The second sort of case is what we might call the hardship artist. The main characteristic of the hardship artist is that the artist, in some way, deserves sympathy, understanding, or forgiveness. It is not the artist’s moral transgressions that are positively appreciated but rather the transgressions occasion a morally positive regard for their hardship. Johnny Cash was both addicted to amphetamines and a devout Christian. So, wouldn’t Christian fans morally fault his music because of his drug addiction? In fact, no. Instead, Cash’s hard-living is viewed positively by Christian fans as part of “his struggle,” and it is the struggle that such fans find morally admirable. These cases too can be explained by expanded ethicism. Fans of Cash aesthetically admire his work partly because they morally admire Cash’s hardship.
I suggest that cases where the aesthetic value of an artist’s work is improved by virtue of his or her moral failings will invariably turn out to be cases of either counter-morality artists or hardship artists. Such cases can be handled by an expanded ethicism. Indeed, our appreciation of both sorts of cases would appear meaningless, if it were not for the fact that the artist’s private life indeed plays a role in the aesthetic evaluation of their works.
Certainly more needs to be said. In particular, we should want to identify what sort of factors about an artist’s private moral failings contribute to one’s understanding of their work and how such private moral failings are to be weighed in one’s artistic evaluation. While these questions deserve answers, it is enough for my purposes here to demonstrate how ethicism could be expanded and therefore close the gap that has been missing from the moral criticism of art.
Wills and Holt offer three potential objections. In this section, I will show how expanded ethicism can address those.
First, Wills and Holt point out that moral saints are “vanishingly rare.” If we pause to look closely enough into the lives of any artist, we will surely find something morally objectionable. Moreover, it is difficult to know where to draw the line. It is easy to be morally outraged by artists who sexually abuse children or physically assault women but, as they say,
…why restrict our judgment to these forms of criminality? Villon was a thief and inveterate rogue. Nina Simone was a physically and verbally abusive parent. What about Dostoevsky’s addiction to gambling? What about hard drugs? Are tax cheats, like Willie Nelson, off limits? What about artists we enjoy but whose biographies we have not yet read? Are we obligated to investigate their lives for potential crimes against women and children? (§2)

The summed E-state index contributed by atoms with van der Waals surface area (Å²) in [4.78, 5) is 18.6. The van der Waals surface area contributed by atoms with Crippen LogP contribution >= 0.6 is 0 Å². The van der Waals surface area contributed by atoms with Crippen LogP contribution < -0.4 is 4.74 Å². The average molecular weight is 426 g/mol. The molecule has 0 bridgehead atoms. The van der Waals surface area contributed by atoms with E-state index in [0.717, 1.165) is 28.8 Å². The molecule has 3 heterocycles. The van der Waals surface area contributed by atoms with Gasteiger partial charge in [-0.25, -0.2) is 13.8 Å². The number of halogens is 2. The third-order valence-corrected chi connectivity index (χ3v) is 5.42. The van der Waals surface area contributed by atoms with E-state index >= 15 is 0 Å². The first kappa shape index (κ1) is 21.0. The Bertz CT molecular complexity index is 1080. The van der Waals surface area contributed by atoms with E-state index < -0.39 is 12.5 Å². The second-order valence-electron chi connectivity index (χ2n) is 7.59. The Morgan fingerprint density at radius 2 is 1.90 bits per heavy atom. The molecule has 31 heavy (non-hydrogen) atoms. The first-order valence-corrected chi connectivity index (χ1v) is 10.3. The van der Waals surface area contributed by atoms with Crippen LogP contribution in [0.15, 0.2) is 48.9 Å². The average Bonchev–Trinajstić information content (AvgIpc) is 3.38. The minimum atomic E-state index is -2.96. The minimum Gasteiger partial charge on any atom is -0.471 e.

The difficulties presented by the need to be thorough are too great. So, their suggestion is that it is better not to look.
This objection has some intuitive appeal–indeed, there are no moral saints–and yet it poses no real challenge to the view defended here. The point of expanded ethicism is not to dictate what sort of crimes matter, nor is it to determine what sort of ethical values one ought to hold. Rather, the point is to defend the relevance of an artist’s private moral failings in the aesthetic evaluation of their work. Are an artist’s moral failings serious enough to warrant a negative appraisal of their work? That depends on whether the artist’s actions conflict with one’s moral values and how strongly they conflict. For some, Nina Simone’s parenting is a turn-off to appreciating her work while others are able to tolerate and forgive. The example of Willie Nelson is instructive, and is another example of a counter-morality artist. For many fans, his tax avoidance adds something positive to his outlaw image. More recently, Willie Nelson has also emerged as a defender of recreational marijuana use. This, too, is viewed positively by many of his fans; he has become somewhat of a stoner hero. Are there some fans who, disappointed by his tax avoidance and drug use, have sworn off their love of Nelson? Almost certainly. But it is important to recognize here that the fans who positively appraise Nelson’s music because of his transgressions are themselves drawing on facts from the artist’s private life to evaluate his music, just like those fans who negatively appraise Nelson’s music for the same private acts. Expanded ethicism goes both ways. One may praise an artist’s work because one approves of the artist’s private life just as another may condemn an artist’s work because one disapproves.